Stardew Valley

Stardew Valley. Since I cannot write an article that consists purely of squeals and a series of random letters and numbers while I bash my keyboard out of excitement about that game, I will do my best to express my feelings in grown-up words.

Many a fellow cave dweller call this game out for having been heavily influenced by Harvest Moon. But not once will you see the word “rip-off”, a word commonly used when comparing two similar games. And there is a reason for that.
Stardew Valley took that formula and elevated it to a unique (and really addictive) experience. Sure, the planting/watering/harvesting thing is overused (looking at you – game that rhymes with Schmarmville whose name I shan’t utter), but there’s so much more to it. Oh God, so so much.
The NPC’s in Stardew Valley aren’t eternally cheery, mindless things that are there only to buy your parsnips. Each person has their own character, quirks, daily and seasonal schedules, relationships, fears and dreams. The game touches on mental health, sexuality, sense of community, moral dilemmas and fish that carry treasure chests. What, I didn’t say it was all realistic!
And all that was created by one guy. Just one dude.

You start out by inheriting your grandfather’s abandoned farm; quite a common intro for the genre, but how many ways can you go? From there on it’s all up to you to make that piece of land thrive and earn buckets and buckets of money. Cultivate your crops and your relationships, raise animals, explore the world, unlock new areas, delve deep into the mines, craft, build, upgrade, fish and engage in numerous other activities. I would hate to entirely spoil the fun.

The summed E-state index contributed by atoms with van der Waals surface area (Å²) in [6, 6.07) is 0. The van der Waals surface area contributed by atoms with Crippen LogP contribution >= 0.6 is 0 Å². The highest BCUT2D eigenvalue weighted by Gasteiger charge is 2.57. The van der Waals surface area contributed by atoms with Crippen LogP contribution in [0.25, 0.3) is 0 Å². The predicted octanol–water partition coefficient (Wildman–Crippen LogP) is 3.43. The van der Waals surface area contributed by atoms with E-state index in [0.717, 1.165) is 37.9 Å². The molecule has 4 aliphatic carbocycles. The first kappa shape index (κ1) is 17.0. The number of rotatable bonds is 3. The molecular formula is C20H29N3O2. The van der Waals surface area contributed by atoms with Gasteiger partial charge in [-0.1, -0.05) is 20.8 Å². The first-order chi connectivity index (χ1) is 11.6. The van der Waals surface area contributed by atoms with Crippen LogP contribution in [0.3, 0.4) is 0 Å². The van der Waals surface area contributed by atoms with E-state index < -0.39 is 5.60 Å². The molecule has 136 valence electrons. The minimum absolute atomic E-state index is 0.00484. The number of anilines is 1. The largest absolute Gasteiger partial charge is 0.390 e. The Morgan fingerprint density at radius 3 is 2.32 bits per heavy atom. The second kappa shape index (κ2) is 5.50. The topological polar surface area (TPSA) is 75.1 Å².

Don’t let the simple graphics fool you; every aspect is well thought out and you’ll regularly find yourself with not enough hours in the in-game (and real life) day to do everything you had planned.

Buy this game on

I am one of those annoying people who want to do everything correctly right off the bat, so I started my adventure in Stardew Valley over a few times until I felt I was on the right path. And, since I unexpectedly found myself without a job and a lot of time in my hands, I took this game and squeezed the ever-loving, 16-bit, parsnip-y life out of it.

Ladies and gents, I give you: Unemployment!

In three in-game years I managed to turn my lifeless piece of land into a pretty money-making machine. I gifted enough salads to the bachelorette of my choice to make her my wife (yep, same sex marriage is completely normal and un-frowned upon), we adopted a beautiful baby and life was great.
I braved the deepest, darkest corners of the two available dungeons, tried my luck at gambling, became good friends with pretty much everyone and even grew a giant melon!

I hope that’s the only photo of my melons on the Internet.

But what happens when you have everything? At the moment, I have done everything the game has asked me to, I make more money than I can spend and my only option is to finish all the achievements and complete my collections. A task for the true perfectionist, but one with few rewards and no real sense of progression.
The game is open-ended. There is a point on the three year mark where your farm gets evaluated (so you’d really want it to be at its best by then) and your TV is filled with dreaded re-runs, but you can go about your regular business for as long as you want to.

That is, however, not a situation which will discourage me from playing Stardew Valley again. I am sure that, after a brief cooldown period, I will go back in there with the same excitement. Updates and patches are rolling out regularly and a co-op feature is in the works.

I can’t wait to drag three other people with me down to the mighty addictive, hella fun adventure that is Stardew Valley.
And remember, folks: When life gives you melons, make melon wine!

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